How change of engines at Telkom and success of Equitel could kill dominance debate
SCI & TECH
By Paul Wafula | January 16th 2018
NAIROBI, KENYA: As Kenya waits for the publication of the controversial report on market dominance by the Communications Authority of Kenya (CAK), latest data from the Telecoms regulator shows that rivals can eat into Safaricom’s market share.
The total mobile subscriptions recorded by Telkom Kenya jumped by 18.5 per cent to stand at 3.4 million from 2.8 million reported in the previous period, according to the first quarter report covering July and September 2017.
This means Telkom Kenya was able to increase its customer numbers by 600,000 new subscribers in three months.
“This is attributed to the customer acquisition campaign carried out by the service provider following its rebranding in mid-year,” the report by the Communication Authority of Kenya (CA), says in part. This saw the market share of Telkom, which recently rebranded after changing ownership, grow by 1.2 percentage points to stand at 8.4 per cent from 7.2 per cent recorded last quarter.
Another player making inroads in the mobile market is Finserve Africa Ltd, which registered a market share of 4.7 per cent up from 4.6 per cent.
Mobile Pay Ltd and Sema Mobile Services market shares stood at 0.2 per cent and 0.0 per cent respectively.
“Mobile Pay Ltd reported a total of 88,853 subscriptions during the period up from 87,786 subscriptions recorded in the previous period.
Sema Mobile Services subscriptions remain unchanged at 263,” the report says.
Safaricom lost 0.7 percentage points to record a market share of 71.9 per cent in mobile subscriptions during the period under review - from 72.6 per cent registered during the previous period despite adding about 200,000 new subscribers on its network in the period.
Airtel Networks which has been struggling to remain afloat saw its market share stand at 14.9 per cent during the period under review, down from last quarter’s 15.3 per cent.
On the mobile money front, Equity Bank’s Equitel appears to be getting a footing after its users transacted Sh322 billion in the period. This is nearly a quarter of what M-Pesa moved - having transacted Sh1.3 trillion in the period under review.
M-Pesa services posted a market share of 80.8 per cent during the quarter under review.
Equitel Money posted a market share of 6.8 per cent while Mobikash stood at 6.3 per cent. Airtel Money and Mobile Pay Ltd attained 5.8 and 0.3 per cent market shares respectively.
Though it had been written off at the beginning, given its slow uptake, the growing traction by Equity Bank into the mobile phone space, hosted on Airtel’s infrastructure, appears to be building some muscle to wrestle Safaricom’s M-Pesa which has been around for 11 years.
It also comes at a time when banks are pushing their own mobile money transfer service, Pesalink, which may also dent Safaricom’s hold on the market.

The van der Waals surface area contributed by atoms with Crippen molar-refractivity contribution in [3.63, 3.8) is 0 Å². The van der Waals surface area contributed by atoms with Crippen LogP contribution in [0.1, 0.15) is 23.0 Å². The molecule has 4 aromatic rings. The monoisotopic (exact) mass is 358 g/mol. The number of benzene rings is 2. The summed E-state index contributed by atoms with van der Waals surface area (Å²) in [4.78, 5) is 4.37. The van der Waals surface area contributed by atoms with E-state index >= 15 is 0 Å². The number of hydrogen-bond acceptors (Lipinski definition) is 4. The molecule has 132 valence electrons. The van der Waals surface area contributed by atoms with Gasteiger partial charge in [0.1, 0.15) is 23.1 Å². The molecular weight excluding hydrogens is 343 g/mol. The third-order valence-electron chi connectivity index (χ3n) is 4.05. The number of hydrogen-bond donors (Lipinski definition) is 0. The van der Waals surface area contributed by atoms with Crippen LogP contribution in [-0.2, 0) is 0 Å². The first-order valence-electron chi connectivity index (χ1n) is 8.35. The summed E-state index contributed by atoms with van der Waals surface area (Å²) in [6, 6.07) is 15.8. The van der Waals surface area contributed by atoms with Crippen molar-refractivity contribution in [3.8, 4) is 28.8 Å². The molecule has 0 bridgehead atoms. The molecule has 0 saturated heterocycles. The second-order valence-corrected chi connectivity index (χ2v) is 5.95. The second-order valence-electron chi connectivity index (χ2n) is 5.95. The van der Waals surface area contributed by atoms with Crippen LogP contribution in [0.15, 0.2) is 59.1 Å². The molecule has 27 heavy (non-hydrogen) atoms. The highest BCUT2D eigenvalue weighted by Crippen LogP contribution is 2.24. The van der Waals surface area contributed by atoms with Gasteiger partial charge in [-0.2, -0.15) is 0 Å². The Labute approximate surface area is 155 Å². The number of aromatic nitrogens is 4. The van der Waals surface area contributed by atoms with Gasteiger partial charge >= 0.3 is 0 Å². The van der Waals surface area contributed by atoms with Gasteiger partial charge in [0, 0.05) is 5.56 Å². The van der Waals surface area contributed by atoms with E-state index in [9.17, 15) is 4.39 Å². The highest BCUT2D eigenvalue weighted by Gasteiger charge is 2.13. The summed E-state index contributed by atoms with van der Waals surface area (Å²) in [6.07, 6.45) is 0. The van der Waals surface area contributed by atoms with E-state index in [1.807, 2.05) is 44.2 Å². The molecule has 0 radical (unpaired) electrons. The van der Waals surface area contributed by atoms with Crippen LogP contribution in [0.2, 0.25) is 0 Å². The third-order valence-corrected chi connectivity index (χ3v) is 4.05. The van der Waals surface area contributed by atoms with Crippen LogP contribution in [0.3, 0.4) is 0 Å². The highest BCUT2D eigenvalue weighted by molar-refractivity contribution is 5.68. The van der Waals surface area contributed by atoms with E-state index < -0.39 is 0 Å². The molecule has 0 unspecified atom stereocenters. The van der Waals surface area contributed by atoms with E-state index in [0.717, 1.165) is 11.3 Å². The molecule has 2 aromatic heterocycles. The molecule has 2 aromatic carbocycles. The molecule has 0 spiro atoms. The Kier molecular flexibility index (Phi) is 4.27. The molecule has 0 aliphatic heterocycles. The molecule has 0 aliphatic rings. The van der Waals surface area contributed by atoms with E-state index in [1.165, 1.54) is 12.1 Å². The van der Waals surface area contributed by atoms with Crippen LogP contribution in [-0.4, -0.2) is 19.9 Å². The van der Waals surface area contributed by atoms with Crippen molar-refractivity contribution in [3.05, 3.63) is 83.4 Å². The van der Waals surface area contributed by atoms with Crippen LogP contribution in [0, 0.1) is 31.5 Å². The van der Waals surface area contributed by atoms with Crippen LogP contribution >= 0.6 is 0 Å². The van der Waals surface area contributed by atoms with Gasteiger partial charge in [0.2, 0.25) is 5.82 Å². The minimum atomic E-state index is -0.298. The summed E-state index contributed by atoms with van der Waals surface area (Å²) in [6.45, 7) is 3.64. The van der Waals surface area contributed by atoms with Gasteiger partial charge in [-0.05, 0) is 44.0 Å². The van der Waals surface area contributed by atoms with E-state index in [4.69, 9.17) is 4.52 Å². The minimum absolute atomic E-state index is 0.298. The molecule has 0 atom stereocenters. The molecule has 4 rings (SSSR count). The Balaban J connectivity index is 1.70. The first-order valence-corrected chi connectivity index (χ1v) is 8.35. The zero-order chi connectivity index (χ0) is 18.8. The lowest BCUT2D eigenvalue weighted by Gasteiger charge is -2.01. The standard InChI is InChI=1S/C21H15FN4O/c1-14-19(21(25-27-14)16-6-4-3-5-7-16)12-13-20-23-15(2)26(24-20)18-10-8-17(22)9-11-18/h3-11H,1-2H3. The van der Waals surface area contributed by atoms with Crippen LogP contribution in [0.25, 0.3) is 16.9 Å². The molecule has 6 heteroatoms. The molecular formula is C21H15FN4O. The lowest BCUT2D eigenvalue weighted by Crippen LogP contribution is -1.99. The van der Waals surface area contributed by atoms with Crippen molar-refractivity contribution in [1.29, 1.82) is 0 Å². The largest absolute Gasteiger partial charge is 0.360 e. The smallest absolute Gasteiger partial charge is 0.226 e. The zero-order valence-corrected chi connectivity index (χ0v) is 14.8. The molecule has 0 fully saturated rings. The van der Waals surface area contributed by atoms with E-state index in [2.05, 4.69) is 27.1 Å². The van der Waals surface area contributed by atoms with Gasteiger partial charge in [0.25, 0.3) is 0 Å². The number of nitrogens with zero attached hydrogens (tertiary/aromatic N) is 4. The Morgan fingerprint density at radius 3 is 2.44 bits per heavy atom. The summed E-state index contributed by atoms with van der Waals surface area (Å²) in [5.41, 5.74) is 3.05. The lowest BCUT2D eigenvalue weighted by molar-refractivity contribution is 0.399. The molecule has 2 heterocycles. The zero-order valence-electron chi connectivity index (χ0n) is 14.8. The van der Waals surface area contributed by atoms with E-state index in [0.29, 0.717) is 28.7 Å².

The dominance debate, which is expected to be settled once the regulator releases its report, continues to generate tension in the industry. At some point, Airtel threatened to exit the Kenyan market over what it termed as market dominance.
CA commissioned the report on competition in the ICT sector last year but has not yet finalised it since it is still engaging stakeholders The main challenges for Airtel, which stands to be one of the biggest beneficiaries should the final report carry the same conclusions as the draft, stem from its inability to aggressively invest and remain ahead of the curve in the market. Its trouble began when it stuck to the per minute billing long before the train had left the station.
But the innovation of M-Pesa boosted Safaricom’s market penetration in the market, that also helped it survive a brutal price war launched by Airtel to dislodge Safaricom from the market.
Though price war strategy worked in other markets in Africa, it could not be sustained in Kenya, hurting its efforts to turn around its fortunes.
But its partnership with Equity Bank appears to be bearing some fruits at last and could offer it the much needed muscle to survive in the market.
Its survival in the market was further boosted recently by the High Court after which stopped the regulator from demanding Sh2 billion licence fees.
Safaricom has fought efforts to declare it dominant for more than year, as rivals wait on the wings for an opportunity to cash in on such a declaration.
The firm has said on several occasions that it does not believe dominance in itself is a crime.
It argues that it cannot be blamed for inefficiencies of its rivals, especially even as it maintains that it has never abused its dominant position.
Safaricom attributes its success to heavy investment that runs to over Sh30 billion or about 15 per cent of its revenue in its infrastructure and in improving its services in a bid to meet customer needs.
The firm says the investment has seen it increase its population coverage on 2G to 96 per cent and 4G coverage from 25 per cent to 32 per cent.
“Investment is spread across various part of the network and is intended to provide better coverage and better quality,” Safaricom Chief Finance Officer Sateesh Kamath said at an investor briefing.
He says that a significant portion of its capital expenditure also goes towards better Information technology systems in its bid to serve its customers better.
“Safaricom’s capex intensity is higher than benchmark rates of most of the global Telcos of scale. We believe our commercial success is driven by strong customer centric actions which include investing ahead of the competition to bring the latest technologies for our customers at affordable prices,” Kamath said.
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